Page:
Develop the Confidence to Grow Your Small Business

By Julie Knudson | Posted December 30, 2013

Nearly everyone suffers from a lack of self-confidence at some point, whether it's a concern about succeeding in a difficult market or a fear that niche skills—negotiating contracts, understanding funding options—are out of reach. Becky Blalock, managing partner at Advisory Capital in Atlanta and former CIO of Southern Company, says that self-assurance doesn't have to be the personality trait that got away.

"My premise is that confidence is a learned skill," she explains. Blalock is also the author of DARE: Straight Talk on Confidence, Courage, and Career for Women in Charge, and she says it's crucial that small business owners work to develop confidence in order to maximize their chances of success. "We all want to stay in those zones where we feel safe and accepted and valued," said Blalock, "but unless you stick your head outside of that and really attempt to do something to take on some risks, then you're never going to grow and really reach your full potential."

5 Steps to a More Confident You

1. Surround yourself with positive role models

Pessimism is like a virus, and if you spend time with perpetually negative people you're likely to become negative, too. The good news, Blalock says, is that the opposite holds true. "If you surround yourself with positive, can-do people, you begin to develop a more positive, can-do attitude about things. Positive attitudes are just as contagious as the negative ones." Seek out friends and peers who are supportive, encouraging and upbeat.

2. Mind your self-talk

Humans can think faster than they can speak—a phenomenon that can cause trouble on many fronts. Unfortunately, small business owners can actually dissuade themselves with their own brain power. "As we talking about something, we're thinking about how we can talk ourselves out of it," Blalock says. With effort, it's possible to flip all those downer thoughts around. "You've got to really monitor your self-talk and make sure you aren't talking yourself out of something. Instead, talk yourself into it," Blalock explains.

3. Focus on others

The spotlight can bring out your worst fears and insecurities. "Instead of thinking about yourself, think about questions you can ask people around you," Blalock suggests. She says it's helpful to make a game out of learning about the other person—his background, needs, and concerns. "Taking the focus off of yourself lets you be a lot more confident in any situation you go into," Blalock says. Whether you're going into a thorny negotiating session or meeting a client for the first time, lessen your anxiety by concentrating on others.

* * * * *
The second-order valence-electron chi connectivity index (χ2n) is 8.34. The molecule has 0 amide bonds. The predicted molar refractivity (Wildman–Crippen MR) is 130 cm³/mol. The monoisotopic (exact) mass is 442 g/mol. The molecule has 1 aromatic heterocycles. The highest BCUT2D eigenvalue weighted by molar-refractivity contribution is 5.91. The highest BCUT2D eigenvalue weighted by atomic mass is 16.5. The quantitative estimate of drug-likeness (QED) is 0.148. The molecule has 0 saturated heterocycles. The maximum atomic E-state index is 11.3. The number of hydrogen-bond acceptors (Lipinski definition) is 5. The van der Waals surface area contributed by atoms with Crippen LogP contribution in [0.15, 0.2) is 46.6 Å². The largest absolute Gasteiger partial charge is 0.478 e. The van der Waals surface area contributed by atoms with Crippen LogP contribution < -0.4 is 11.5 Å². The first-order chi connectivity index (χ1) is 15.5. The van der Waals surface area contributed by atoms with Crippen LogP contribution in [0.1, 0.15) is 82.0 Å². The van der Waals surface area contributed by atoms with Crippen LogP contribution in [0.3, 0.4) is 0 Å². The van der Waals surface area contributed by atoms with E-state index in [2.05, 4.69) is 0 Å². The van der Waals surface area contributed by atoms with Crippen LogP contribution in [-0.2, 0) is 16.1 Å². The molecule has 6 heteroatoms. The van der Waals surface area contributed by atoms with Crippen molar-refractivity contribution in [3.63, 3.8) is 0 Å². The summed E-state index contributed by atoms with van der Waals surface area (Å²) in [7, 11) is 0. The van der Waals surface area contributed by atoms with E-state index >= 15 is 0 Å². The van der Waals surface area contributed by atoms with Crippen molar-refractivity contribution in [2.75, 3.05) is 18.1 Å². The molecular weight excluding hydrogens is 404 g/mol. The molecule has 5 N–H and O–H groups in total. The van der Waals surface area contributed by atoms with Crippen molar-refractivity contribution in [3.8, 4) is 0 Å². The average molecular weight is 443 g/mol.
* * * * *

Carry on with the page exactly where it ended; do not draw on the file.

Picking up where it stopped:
4. Appear confident, even if you're not

Right or wrong, much of what others think about us forms in the first few minutes of an interaction. That means it's important to dress and act positive and self-assured. "When you're dressed professionally, when you make eye contact and when you have good posture, you feel better and more confident about yourself," Blalock says. As a result, you will come across as more confident. The appearance of a strong self-confidence can have a profound impact on those around you.

5. Take action

You may be anxious about moving forward, but that could be the best way to develop more confidence in your abilities. "Just recognize fear for what it is," Blalock says. "It's something we all experience. Don't let it paralyze you." Small business owners may overestimate the consequences of failure, and that fear stops them in their tracks. Instead, Blalock says, "Getting out there and taking action and actually succeeding can go a long way towards building your confidence."

Julie Knudson is a freelance writer whose articles have appeared in technology magazines including BizTech, Processor, and For The Record. She has covered technology issues for publications in other industries, from foodservice to insurance, and she also writes a recurring column in Integrated Systems Contractor magazine.

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